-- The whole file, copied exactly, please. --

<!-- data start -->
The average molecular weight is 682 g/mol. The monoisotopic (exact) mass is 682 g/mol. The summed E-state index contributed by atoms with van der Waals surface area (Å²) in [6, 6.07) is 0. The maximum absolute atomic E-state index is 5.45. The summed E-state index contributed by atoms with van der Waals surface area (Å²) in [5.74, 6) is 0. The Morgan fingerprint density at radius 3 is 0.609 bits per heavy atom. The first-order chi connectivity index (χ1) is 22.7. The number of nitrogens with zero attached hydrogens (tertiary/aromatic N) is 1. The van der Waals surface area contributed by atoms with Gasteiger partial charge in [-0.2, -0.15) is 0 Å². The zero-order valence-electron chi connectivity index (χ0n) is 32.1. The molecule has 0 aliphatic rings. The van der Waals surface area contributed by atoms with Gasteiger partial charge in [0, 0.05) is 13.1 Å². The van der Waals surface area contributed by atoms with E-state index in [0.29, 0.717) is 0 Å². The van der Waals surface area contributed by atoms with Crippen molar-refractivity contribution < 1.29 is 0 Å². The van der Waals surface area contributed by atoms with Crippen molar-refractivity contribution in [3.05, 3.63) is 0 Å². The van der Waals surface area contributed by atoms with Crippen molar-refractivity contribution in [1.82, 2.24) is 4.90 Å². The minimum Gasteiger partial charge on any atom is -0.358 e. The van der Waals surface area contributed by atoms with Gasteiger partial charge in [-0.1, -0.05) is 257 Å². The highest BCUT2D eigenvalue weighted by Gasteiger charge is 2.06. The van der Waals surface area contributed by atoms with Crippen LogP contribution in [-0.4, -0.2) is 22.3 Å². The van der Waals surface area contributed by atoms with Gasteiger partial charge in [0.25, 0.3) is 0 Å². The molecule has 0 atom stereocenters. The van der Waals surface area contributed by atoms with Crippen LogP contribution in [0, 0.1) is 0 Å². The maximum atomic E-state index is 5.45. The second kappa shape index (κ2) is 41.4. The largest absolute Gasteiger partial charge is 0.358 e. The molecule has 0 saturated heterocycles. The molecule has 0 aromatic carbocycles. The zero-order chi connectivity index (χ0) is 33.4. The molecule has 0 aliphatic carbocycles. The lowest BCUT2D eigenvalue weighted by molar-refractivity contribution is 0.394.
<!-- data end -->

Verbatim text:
The average molecular weight is 682 g/mol. The monoisotopic (exact) mass is 682 g/mol. The summed E-state index contributed by atoms with van der Waals surface area (Å²) in [6, 6.07) is 0. The maximum absolute atomic E-state index is 5.45. The summed E-state index contributed by atoms with van der Waals surface area (Å²) in [5.74, 6) is 0. The Morgan fingerprint density at radius 3 is 0.609 bits per heavy atom. The first-order chi connectivity index (χ1) is 22.7. The number of nitrogens with zero attached hydrogens (tertiary/aromatic N) is 1. The van der Waals surface area contributed by atoms with Gasteiger partial charge in [-0.2, -0.15) is 0 Å². The zero-order valence-electron chi connectivity index (χ0n) is 32.1. The molecule has 0 aliphatic rings. The van der Waals surface area contributed by atoms with Gasteiger partial charge in [0, 0.05) is 13.1 Å². The van der Waals surface area contributed by atoms with E-state index in [0.29, 0.717) is 0 Å². The van der Waals surface area contributed by atoms with Crippen molar-refractivity contribution < 1.29 is 0 Å². The van der Waals surface area contributed by atoms with Crippen molar-refractivity contribution in [3.05, 3.63) is 0 Å². The van der Waals surface area contributed by atoms with Crippen molar-refractivity contribution in [1.82, 2.24) is 4.90 Å². The minimum Gasteiger partial charge on any atom is -0.358 e. The van der Waals surface area contributed by atoms with Gasteiger partial charge in [-0.1, -0.05) is 257 Å². The highest BCUT2D eigenvalue weighted by Gasteiger charge is 2.06. The van der Waals surface area contributed by atoms with Crippen LogP contribution in [-0.4, -0.2) is 22.3 Å². The van der Waals surface area contributed by atoms with Gasteiger partial charge in [0.25, 0.3) is 0 Å². The molecule has 0 atom stereocenters. The van der Waals surface area contributed by atoms with Crippen LogP contribution in [0, 0.1) is 0 Å². The maximum atomic E-state index is 5.45. The second kappa shape index (κ2) is 41.4. The largest absolute Gasteiger partial charge is 0.358 e. The molecule has 0 saturated heterocycles. The molecule has 0 aromatic carbocycles. The zero-order chi connectivity index (χ0) is 33.4. The molecule has 0 aliphatic carbocycles. The lowest BCUT2D eigenvalue weighted by molar-refractivity contribution is 0.394.